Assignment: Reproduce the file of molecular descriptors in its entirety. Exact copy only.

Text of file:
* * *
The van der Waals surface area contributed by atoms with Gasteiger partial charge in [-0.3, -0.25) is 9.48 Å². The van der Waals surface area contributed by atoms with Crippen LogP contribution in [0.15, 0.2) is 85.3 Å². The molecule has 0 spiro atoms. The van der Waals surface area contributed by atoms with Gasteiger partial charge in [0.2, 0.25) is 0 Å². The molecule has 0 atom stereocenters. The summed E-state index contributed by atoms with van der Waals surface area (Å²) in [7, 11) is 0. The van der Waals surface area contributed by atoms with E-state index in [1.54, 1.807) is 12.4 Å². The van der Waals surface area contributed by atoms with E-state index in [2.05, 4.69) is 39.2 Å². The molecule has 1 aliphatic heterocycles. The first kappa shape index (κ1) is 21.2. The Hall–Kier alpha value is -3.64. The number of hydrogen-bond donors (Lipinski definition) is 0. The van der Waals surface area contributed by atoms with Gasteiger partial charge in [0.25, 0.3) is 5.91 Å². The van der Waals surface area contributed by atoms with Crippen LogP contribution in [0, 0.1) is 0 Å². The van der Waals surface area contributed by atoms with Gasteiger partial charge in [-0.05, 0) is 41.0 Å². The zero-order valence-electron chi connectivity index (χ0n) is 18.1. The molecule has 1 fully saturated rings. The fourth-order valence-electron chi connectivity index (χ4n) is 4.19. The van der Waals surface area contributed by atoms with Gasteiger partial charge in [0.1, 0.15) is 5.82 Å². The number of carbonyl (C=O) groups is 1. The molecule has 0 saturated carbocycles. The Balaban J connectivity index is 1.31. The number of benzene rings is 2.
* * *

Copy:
The van der Waals surface area contributed by atoms with Gasteiger partial charge in [-0.3, -0.25) is 9.48 Å². The van der Waals surface area contributed by atoms with Crippen LogP contribution in [0.15, 0.2) is 85.3 Å². The molecule has 0 spiro atoms. The van der Waals surface area contributed by atoms with Gasteiger partial charge in [0.2, 0.25) is 0 Å². The molecule has 0 atom stereocenters. The summed E-state index contributed by atoms with van der Waals surface area (Å²) in [7, 11) is 0. The van der Waals surface area contributed by atoms with E-state index in [1.54, 1.807) is 12.4 Å². The van der Waals surface area contributed by atoms with E-state index in [2.05, 4.69) is 39.2 Å². The molecule has 1 aliphatic heterocycles. The first kappa shape index (κ1) is 21.2. The Hall–Kier alpha value is -3.64. The number of hydrogen-bond donors (Lipinski definition) is 0. The van der Waals surface area contributed by atoms with Gasteiger partial charge in [0.25, 0.3) is 5.91 Å². The van der Waals surface area contributed by atoms with Crippen LogP contribution in [0, 0.1) is 0 Å². The van der Waals surface area contributed by atoms with Gasteiger partial charge in [-0.05, 0) is 41.0 Å². The zero-order valence-electron chi connectivity index (χ0n) is 18.1. The molecule has 1 fully saturated rings. The fourth-order valence-electron chi connectivity index (χ4n) is 4.19. The van der Waals surface area contributed by atoms with Gasteiger partial charge in [0.1, 0.15) is 5.82 Å². The number of carbonyl (C=O) groups is 1. The molecule has 0 saturated carbocycles. The Balaban J connectivity index is 1.31. The number of benzene rings is 2.